Equivalently, if \(\mathbf{v}\) is a vector then \(A\mathbf{v}=\mathbf{b}\) if and only if \(A'\mathbf{v} = \mathbf{b}'\).

*Proof:* it’s enough to check this when \((A' | \mathbf{b}')\) results from doing a single row op \(r\) to \((A | \mathbf{b} )\). Then we can use this result repeatedly to prove the general case where \((A' | \mathbf{b}')\) results by doing a sequence of row ops.

In the case of a single row op \(r\),

\[(A' | \mathbf{b}') = r(I) (A | \mathbf{b})\]

so (because matrix multiplication works column-by-column) \(A' = r(I)A\) and \(\mathbf{b}' = r(I)\mathbf{b}\).

Now for any vector \(\mathbf{v}\),

\[A\mathbf{v} = \mathbf{b} \iff r(I)A\mathbf{v} = r(I) \mathbf{b}.\]

since if \(A \mathbf{v} = \mathbf{b}\) then we can multiply by \(r(I)\) on the left to get \(r(A)A \mathbf{v} = r(I) \mathbf{b}\), and conversely if \(r(I)A \mathbf{v} = r(I) \mathbf{v}\) then we can multiply by the inverse of \(r(I)\), which we know to be invertible because of our proof in the previous lecture, to get \(A \mathbf{v} = \mathbf{b}\).

Since \(r(I)A = A'\) and \(r(I) \mathbf{b} = \mathbf{b}'\) we get that \(\mathbf{v}\) is a solution of \(A \mathbf{x} = b\) iff it is a solution of \(A' \mathbf{x} = \mathbf{b}'\)

We talked about manipulating equations into a simple form where the solutions could be easily read off. One possible “simple form” is called row reduced echelon form.

**Definition:** a **leading entry** in a matrix is the first non-zero entry in a row, starting from the left.

For example, in the matrix \(\begin{pmatrix} 0&2\\0&0 \end{pmatrix}\). the leading entry in the first row is the 2 in position \(1,2\) while the second row has no leading entry.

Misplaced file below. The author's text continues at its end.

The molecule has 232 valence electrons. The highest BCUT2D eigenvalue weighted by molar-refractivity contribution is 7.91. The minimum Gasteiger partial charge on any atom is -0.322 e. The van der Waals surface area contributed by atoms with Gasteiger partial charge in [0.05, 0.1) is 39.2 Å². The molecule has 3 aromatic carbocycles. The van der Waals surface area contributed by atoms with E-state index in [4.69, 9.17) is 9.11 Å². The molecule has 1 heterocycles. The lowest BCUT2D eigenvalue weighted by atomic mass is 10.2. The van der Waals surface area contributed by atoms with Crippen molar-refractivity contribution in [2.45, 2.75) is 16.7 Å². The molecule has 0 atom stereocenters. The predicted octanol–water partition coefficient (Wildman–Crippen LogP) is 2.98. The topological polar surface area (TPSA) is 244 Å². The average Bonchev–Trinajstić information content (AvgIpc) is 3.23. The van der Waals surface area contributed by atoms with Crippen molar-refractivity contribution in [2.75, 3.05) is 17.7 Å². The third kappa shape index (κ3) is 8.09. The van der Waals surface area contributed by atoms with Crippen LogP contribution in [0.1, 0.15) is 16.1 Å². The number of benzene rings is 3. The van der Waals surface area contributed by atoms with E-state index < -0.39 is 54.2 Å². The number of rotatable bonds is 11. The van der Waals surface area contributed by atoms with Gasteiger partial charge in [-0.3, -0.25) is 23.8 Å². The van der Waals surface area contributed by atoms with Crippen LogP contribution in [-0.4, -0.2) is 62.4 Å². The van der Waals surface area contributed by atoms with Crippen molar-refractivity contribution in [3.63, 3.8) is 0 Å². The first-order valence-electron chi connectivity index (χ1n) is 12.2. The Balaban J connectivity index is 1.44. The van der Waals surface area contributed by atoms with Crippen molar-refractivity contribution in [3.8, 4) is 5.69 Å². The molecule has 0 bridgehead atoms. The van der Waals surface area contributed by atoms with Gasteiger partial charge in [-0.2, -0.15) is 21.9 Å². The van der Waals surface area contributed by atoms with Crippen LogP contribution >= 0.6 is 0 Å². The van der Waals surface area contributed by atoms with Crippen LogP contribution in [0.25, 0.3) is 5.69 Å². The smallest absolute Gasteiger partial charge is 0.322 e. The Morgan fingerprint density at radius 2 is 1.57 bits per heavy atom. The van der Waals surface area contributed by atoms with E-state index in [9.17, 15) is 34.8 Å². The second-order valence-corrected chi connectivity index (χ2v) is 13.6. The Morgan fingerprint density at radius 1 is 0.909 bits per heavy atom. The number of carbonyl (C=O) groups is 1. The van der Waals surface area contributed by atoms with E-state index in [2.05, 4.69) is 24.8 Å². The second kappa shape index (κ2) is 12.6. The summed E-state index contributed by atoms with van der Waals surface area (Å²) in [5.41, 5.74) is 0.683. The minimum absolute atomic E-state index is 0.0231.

**Definition.** a matrix is in **row reduced echelon form** (RREF) if

- all leading entries are 1
- all zero-rows are at the bottom (a zero-row is one whose entries are all zero)
- all entries in the same column as a leading entry are zero
- for every \(i\), if row \(i\) and \(i+1\) have a leading entry then the leading entry in row \(i+1\) is to the right of that in row \(i\)

**Examples.**

- \(\begin{pmatrix} 0 & 0 \\ 1 & 0 \end{pmatrix}\) isn’t in RREF: the zero row is at the top.
- \(\begin{pmatrix} 2 & 0 \\ 0 & 0 \end{pmatrix}\) isn’t in RREF: there is a row in which the left-most non-zero entry is not 1.
- \(\begin{pmatrix} 0 & 1 \\ 1 & 0 \end{pmatrix}\) isn’t in RREF: the left-most 1 in row 2 is not to the right of the left-most 1 in the row above it.
- \(\begin{pmatrix} 1 &\alpha &\beta & 3 \\ 0 &0 & 1 & -2 \end{pmatrix}\) is in RREF if and only if \(\beta = 0\): the left-most 1 in row 2 is in column 3, but it is not the only non-zero entry in column 3 unless \(\beta = 0\).
- \(\begin{pmatrix} 1 & 0 & 0 & 3 \\ 0 & 0 & 1 & 0 \\ 0 & 0 & 0 & 0 \end{pmatrix}\) is in RREF.

Here are two facts about row reduced echelon form.

- every matrix can be put into RREF by doing row ops.
- If \(B\) and \(C\) are matrices in RREF which result from doing row ops to a matrix \(A\), then \(B=C\).

The first is relatively easy to prove by induction on the number of columns. The second is a bit harder. If you believe it, it means we could talk about “the” row reduced echelon form of a matrix \(A\), meaning the unique matrix in RREF that can be obtained by doing row ops to \(A\). We don’t need this result, so we won’t prove it here. If you want to see proofs of both 1 and 2 you can read them at this link.

Fact 1 above says that given any matrix \(A\), we can do a sequence of row operations to \(A\) and end up with a matrix in RREF. Here is an example.

Let \(A = \begin{pmatrix} 1&2&3\\4&5&6\\7&8&9 \end{pmatrix}\). We want to do a sequence of row ops to \(A\) which ends up with a matrix in RREF. Row 1 has a leading entry at position \(1,1\), but the other entries in column 1 aren’t 0. A good start is to use row ops like \(r_j \mapsto r_j + lr_1\) to eliminate the other entries in column 1:

\[A \stackrel{r_2 \mapsto r_2-4r_1}{\mapsto} \begin{pmatrix} 1&2&3\\ 0&-3&-6\\ 7&8&9 \end{pmatrix} \stackrel{r_3 \mapsto r_3-7r_1}{\mapsto} \begin{pmatrix} 1&2&3\\ 0&-3&-6\\ 0&-6&-12 \end{pmatrix}\]

This matrix isn’t in RREF. One reason is that the leading entry in row 2, in position \(2,2\), isn’t equal to 1. To make that leading entry 1 we can use the row op that multiplies row 2 by \(-1/3\):

\[\begin{pmatrix} 1&2&3\\ 0&-3&-6\\ 0&-6&-12 \end{pmatrix} \stackrel{r_2 \mapsto (-1/3)r_2}{\mapsto} \begin{pmatrix} 1&2&3\\ 0&1&2\\ 0&-6&-12 \end{pmatrix}\]

Now we have a leading entry in row 2 column 2 which is equal to 1, but there are other nonzero entries in that column. We must eliminate these by adding multiples of row 2 to rows 1 and 3: